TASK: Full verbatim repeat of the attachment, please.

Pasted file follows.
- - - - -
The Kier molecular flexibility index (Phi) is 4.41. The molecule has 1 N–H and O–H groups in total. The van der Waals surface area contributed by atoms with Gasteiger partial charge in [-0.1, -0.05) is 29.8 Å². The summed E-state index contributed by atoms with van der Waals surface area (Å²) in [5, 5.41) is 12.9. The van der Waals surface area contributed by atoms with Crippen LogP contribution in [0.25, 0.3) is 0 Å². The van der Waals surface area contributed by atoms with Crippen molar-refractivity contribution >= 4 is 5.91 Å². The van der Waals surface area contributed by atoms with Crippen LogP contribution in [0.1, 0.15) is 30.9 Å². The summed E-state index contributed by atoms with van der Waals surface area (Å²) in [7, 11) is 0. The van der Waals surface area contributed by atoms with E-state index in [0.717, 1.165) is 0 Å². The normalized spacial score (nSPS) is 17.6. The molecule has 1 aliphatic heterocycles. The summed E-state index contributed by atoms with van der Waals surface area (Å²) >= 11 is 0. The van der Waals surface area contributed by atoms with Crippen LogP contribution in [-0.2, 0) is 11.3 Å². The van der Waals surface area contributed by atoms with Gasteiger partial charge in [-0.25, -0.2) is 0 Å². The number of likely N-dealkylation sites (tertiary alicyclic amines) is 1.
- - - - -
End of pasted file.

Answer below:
The Kier molecular flexibility index (Phi) is 4.41. The molecule has 1 N–H and O–H groups in total. The van der Waals surface area contributed by atoms with Gasteiger partial charge in [-0.1, -0.05) is 29.8 Å². The summed E-state index contributed by atoms with van der Waals surface area (Å²) in [5, 5.41) is 12.9. The van der Waals surface area contributed by atoms with Crippen LogP contribution in [0.25, 0.3) is 0 Å². The van der Waals surface area contributed by atoms with Crippen molar-refractivity contribution >= 4 is 5.91 Å². The van der Waals surface area contributed by atoms with Crippen LogP contribution in [0.1, 0.15) is 30.9 Å². The summed E-state index contributed by atoms with van der Waals surface area (Å²) in [7, 11) is 0. The van der Waals surface area contributed by atoms with E-state index in [0.717, 1.165) is 0 Å². The normalized spacial score (nSPS) is 17.6. The molecule has 1 aliphatic heterocycles. The summed E-state index contributed by atoms with van der Waals surface area (Å²) >= 11 is 0. The van der Waals surface area contributed by atoms with Crippen LogP contribution in [-0.2, 0) is 11.3 Å². The van der Waals surface area contributed by atoms with Gasteiger partial charge in [-0.25, -0.2) is 0 Å². The number of likely N-dealkylation sites (tertiary alicyclic amines) is 1.